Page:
How Node.js requires native shared objects

Recently, I faced an issue with requiring native bindings in JavaScript code, so I researched it. If you ever used commands, like require(‘my_module.node’) but don’t know how they work from JavaScript perspective — this article is for you.

What is .node files and why do we need them?

Sometimes, we are using npm packages that have native bindings for their purposes. Sometimes, we are building our own C++ code to extend the Node.js functionality for our own purposes. In both cases, we need to build an external native code to an object that can be usable by Node.js.

And that’s what .node files are for. .node files are dynamically shared objects that Node.js can load to its environment. Making an analogy here, I would say that .node files are very similar to .dll or .so files.

Where does require method come from?

Before digging into internals, let’s remember where require() comes from.

All the JavaScript files are actually wrapped into functions:

const WRAPPER = [
  '(function (exports, require, module, __filename, __dirname) { ',
const JS_SOURCE = 'script here';

So, let us say, you have some index.js file with the following content:

const fs = require('fs');

When Node.js tries to load it, it will look like this:

(function (exports, require, module, __filename, __dirname) {
  const fs = require('fs');

This means that all files\scripts are functions that Node.js will call when needed. However, that means that require() method is provided when calling this function.

That function is being called in NativeModule.prototype.compile() method:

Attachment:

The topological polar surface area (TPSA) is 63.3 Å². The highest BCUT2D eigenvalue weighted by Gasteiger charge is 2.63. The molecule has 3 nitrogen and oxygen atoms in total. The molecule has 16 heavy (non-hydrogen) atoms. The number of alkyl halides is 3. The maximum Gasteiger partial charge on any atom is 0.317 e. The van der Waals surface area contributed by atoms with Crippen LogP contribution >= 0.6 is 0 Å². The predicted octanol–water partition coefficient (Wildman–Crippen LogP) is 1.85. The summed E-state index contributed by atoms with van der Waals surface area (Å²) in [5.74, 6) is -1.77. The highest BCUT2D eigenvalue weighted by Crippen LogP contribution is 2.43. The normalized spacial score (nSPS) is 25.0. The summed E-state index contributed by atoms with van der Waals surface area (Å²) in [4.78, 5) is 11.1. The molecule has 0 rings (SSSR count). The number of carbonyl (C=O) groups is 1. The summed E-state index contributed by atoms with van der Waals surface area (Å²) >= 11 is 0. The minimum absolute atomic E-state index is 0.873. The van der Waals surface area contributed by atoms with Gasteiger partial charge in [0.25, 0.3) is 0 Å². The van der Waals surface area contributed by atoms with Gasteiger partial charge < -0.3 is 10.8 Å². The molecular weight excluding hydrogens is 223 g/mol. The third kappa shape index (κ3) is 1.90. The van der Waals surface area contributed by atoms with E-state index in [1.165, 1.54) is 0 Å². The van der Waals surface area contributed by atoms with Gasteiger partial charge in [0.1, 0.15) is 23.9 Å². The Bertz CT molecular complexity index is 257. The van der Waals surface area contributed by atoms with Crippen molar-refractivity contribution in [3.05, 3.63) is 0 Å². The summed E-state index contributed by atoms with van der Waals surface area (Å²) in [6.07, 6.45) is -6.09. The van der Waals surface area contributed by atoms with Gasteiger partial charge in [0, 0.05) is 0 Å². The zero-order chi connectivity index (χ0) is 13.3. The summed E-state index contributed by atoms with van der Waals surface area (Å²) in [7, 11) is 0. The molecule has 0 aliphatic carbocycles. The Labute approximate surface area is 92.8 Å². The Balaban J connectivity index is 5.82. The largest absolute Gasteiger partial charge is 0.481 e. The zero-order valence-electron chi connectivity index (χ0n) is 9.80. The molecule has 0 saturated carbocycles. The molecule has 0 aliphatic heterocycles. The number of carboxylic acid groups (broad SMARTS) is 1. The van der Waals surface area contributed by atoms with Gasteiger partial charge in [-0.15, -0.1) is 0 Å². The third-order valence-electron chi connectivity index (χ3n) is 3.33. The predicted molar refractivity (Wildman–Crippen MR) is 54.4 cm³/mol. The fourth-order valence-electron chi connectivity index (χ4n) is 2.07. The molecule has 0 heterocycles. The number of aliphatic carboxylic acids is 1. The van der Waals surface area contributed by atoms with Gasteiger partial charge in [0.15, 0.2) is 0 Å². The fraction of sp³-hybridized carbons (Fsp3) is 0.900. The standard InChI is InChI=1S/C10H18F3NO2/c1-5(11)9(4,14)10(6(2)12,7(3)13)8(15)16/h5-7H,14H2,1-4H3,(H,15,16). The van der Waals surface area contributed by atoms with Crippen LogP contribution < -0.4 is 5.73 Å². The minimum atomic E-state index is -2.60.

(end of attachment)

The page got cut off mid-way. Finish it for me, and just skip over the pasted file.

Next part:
NativeModule.prototype.compile = function() {
var source = NativeModule.getSource(;
source = NativeModule.wrap(source);
this.loading = true;
try {
const fn = runInThisContext(source, {
filename: this.filename,
lineOffset: 0,
displayErrors: true
fn(this.exports, NativeModule.require, this, this.filename);
this.loaded = true;
} finally {
this.loading = false;

As we can see, require() method is pointing to NativeModule.require() method.

However, there is another type of module. NativeModule loads internal modules, but Module loads your modules (aka userland).

Module.compile() has similar implementation as well:

// Run the file contents in the correct scope or sandbox. Expose
// the correct helper variables (require, module, exports) to
// the file.
// Returns exception, if any.
Module.prototype._compile = function(content, filename) {
// Remove shebang
var contLen = content.length;
if (contLen >= 2) {
if (content.charCodeAt(0) === 35/*#*/ &&
content.charCodeAt(1) === 33/*!*/) {
if (contLen === 2) {
// Exact match
content = '';
} else {
// Find end of shebang line and slice it off
var i = 2;
for (; i < contLen; ++i) {
var code = content.charCodeAt(i);
if (code === 10/*\n*/ || code === 13/*\r*/)
if (i === contLen)
content = '';
else {
// Note that this actually includes the newline character(s) in the
// new output. This duplicates the behavior of the regular expression
// that was previously used to replace the shebang line
content = content.slice(i);
// create wrapper function
var wrapper = Module.wrap(content);
var compiledWrapper = vm.runInThisContext(wrapper, {
filename: filename,
lineOffset: 0,
displayErrors: true
if (process._debugWaitConnect && process._eval == null) {
if (!resolvedArgv) {
// we enter the repl if we're not given a filename argument.
if (process.argv[1]) {
resolvedArgv = Module._resolveFilename(process.argv[1], null);
} else {
resolvedArgv = 'repl';
// Set breakpoint on module start
if (filename === resolvedArgv) {
delete process._debugWaitConnect;
const Debug = vm.runInDebugContext('Debug');